We’re now six months or more into whatever this new era might be for humankind, and a far clearer picture is emerging about the world of work that will emerge as part of it. And it’s one about which we already have a great deal of knowledge.

Now the initial binary skirmishes about the future of offices have died down – except for a few embattled diehards - we have arrived at a peaceful and reasonable synthesis. We should no longer waste too much time contemplating the two extremes. The ‘death of the office’ for many people is no more likely than the idea of a return to the 9 to 5.

Instead we have developed something that has acquired the now common label of hybrid work, even though it’s really just good old-fashioned flexible work. It’s about some time spent in the office. And some time not.

Of course, by office we’re no longer necessarily talking about a city centre headquarters. It could just as easily refer to a local coworking space, serviced office or leased satellite office that exists in addition to the HQ, a person’s home or other location as part of an ecosystem of work places. It’s already driving innovation as we have discovered in our recent conversations with clients and can also be seen in rapid development of collaborative and space management technology and the creation of new business models such as WeWork’s new membership model.

We can expect to be hearing a lot more about this ecosystem in the future. And we mean the very near future because each of its elements already exist, as does an awareness of the design, structural, technological and cultural features needed to make it work in the interests of the organisation and the people who work for it.

We’ve discussed all of these issues before many times, both in the media and with clients. However, what is emerging from the sudden acceleration towards what we once called the future of work is an even more well-evidenced business case than previously. This goes hand in hand with a better understanding of what is involved in the creation of great workplaces and great experiences of work. It’s been called a great experiment in remote working and the results are in.

The latest report from the world’s largest provider of workplace metrics, Leesman, is based on a database of 125,000 respondents who have signed up to the firm’s home working experience index. And while a great deal of attention has been focussed on its headline finding that most people have enjoyed the experience of home working, the devil is in the detail.

The index measures levels of satisfaction across 21 activities, the experience of working from home based on ten factors such as productivity and connectivity and also the features of the working environment people felt were most important and how satisfied they were with them. When plotted against demographic and other variables, an interesting picture emerges.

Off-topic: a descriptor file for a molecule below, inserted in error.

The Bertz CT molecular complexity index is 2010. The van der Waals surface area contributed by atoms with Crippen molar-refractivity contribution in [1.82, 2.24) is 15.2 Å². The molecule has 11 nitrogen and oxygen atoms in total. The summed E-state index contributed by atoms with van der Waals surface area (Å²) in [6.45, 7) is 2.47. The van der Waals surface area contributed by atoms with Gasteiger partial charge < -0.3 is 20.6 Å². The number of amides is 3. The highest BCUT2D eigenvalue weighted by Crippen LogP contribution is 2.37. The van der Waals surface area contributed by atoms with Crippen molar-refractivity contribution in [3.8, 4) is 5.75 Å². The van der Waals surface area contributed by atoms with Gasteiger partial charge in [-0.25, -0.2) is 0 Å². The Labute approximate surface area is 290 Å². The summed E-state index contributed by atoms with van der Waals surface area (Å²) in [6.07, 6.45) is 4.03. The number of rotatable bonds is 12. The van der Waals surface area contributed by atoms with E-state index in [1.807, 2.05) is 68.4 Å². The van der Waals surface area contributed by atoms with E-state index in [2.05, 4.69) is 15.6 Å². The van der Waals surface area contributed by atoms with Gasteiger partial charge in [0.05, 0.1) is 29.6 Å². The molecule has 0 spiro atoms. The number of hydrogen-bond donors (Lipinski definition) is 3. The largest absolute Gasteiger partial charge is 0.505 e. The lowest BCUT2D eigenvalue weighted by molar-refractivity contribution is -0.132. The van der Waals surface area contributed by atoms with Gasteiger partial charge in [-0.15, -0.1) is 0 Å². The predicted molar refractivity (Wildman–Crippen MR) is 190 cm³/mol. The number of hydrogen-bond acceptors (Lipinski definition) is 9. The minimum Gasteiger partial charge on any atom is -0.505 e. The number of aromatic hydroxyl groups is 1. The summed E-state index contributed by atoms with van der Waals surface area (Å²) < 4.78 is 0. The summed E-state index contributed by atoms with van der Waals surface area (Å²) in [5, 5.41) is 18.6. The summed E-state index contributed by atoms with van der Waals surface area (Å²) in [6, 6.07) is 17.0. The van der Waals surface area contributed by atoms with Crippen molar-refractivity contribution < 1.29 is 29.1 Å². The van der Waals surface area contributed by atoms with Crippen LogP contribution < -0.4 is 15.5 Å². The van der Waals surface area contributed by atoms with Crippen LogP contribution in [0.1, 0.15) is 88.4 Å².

Firstly, not everybody has the same experience all of the time. People are fully aware that some tasks are more suited to remote work or office work than others. In spite of the advances in collaborative technology, these tend to be focussed tasks while the office was better when it came to the experience of working alongside others. Around a third of people didn’t have an overall good experience of remote working.

Secondly, there is a correlation between the greater number of activities involved in somebody’s role and their experience of remote work. Generally, the simpler somebody’s work, the better suited it is to remote work. Conversely, the more of the 21 measured activities each person does, the more likely they are to want a variety of spaces in which to carry them out. They don’t just want the choice between different places of work, but choices within them.

Thirdly, although all age groups enjoy the experience of remote working to a greater or lesser degree, younger people miss the office more than their older colleagues. The research doesn’t explain this but anecdotally and according to other studies, this could be attributed to a lack of space in which to create a dedicated office, a greater need for social mixing and networking and the need to develop a career and understanding of an organisational culture within a shared context. None of this is unexpected.

There are no surprises in the dissatisfactions with the physical environment at home either. Many people miss having a proper task chair and other furniture. Many complain about poor acoustics and privacy, as they also do in the office of course.  

What this demonstrates is that people’s experience of work depends on having greater freedom to choose how, where and when to work and with whom. There is no need to choose between the office and home as a place of work. People need and want both, and we can give them both.

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